Human Rights Watch immediately called on the Indonesian government to reverse that decree, arguing that it will open up more attacks against the more than 200,000 Ahmadis in Indonesia and endanger their livelihoods. Our concerns unfortunately were realized when this prediction turned out to be correct. Unfortunately, your government and security forces have done little to either prevent these attacks or apprehend those committing these violent crimes.

In late July 2010, municipal police and hundreds of people organized by militant Islamist groups have made several attempts to close an Ahmadiyah mosque in Manis Lor village, resulting in violence. On October 1, 2010, mobs attacked the Ahmadiyah community in Cisalada, south of Jakarta, burning their mosque and several houses; the attackers also burned the Quran found inside the mosque.

We write to inquire why your government failed to act to investigate and prosecute those who burned the Ahmadiyah mosque in Cisalada, and what it is doing to prevent similar attacks against the Ahmadiyah in the future. We are deeply concerned that your government is pursuing a policy to ban Ahmadiyah that increases the likelihood that militants-taking encouragement from your government’s failure to offer protection to the Ahmadis-will further target their mosques.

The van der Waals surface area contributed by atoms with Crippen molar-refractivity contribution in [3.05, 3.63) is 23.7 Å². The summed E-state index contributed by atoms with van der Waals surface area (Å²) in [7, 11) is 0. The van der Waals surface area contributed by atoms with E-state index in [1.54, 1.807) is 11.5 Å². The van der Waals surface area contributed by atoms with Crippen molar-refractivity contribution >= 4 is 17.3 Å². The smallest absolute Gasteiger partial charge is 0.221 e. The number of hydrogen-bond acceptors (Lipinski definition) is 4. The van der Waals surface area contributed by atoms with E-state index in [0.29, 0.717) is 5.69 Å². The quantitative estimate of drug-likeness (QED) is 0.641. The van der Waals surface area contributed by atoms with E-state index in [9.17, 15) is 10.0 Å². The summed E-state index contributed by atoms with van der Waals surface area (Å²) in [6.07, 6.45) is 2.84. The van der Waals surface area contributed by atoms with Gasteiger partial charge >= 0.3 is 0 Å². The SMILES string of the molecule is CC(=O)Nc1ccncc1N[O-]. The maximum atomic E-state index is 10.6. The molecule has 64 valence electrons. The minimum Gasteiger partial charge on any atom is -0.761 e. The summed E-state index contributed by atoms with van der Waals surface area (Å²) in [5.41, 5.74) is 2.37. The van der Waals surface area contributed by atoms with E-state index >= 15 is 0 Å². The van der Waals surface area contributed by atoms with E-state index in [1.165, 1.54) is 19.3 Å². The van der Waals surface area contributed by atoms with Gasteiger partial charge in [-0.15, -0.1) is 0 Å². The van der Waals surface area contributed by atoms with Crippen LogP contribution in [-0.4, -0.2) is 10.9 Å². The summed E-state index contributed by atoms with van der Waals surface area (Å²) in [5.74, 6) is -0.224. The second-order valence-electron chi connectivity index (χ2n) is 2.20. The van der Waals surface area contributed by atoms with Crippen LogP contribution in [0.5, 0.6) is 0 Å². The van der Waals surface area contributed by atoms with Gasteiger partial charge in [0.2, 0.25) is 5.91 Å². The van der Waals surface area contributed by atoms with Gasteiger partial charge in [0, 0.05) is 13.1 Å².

The Indonesian government should stand up for religious tolerance instead of persecuting the Ahmadiyah for their religious views, and should make it clear that as a matter of policy, all Indonesians will be protected in their religious beliefs. We make the following recommendations to your government:

  • Publicly repudiate Minister of Religious Affairs Suryadharma Ali’s call to ban the Ahmadiyah religion;
  • Revoke the June 2008 decree on the Ahmadiyah, which has increased the vulnerability of Ahmadiyah communities to attacks against their mosques and villages;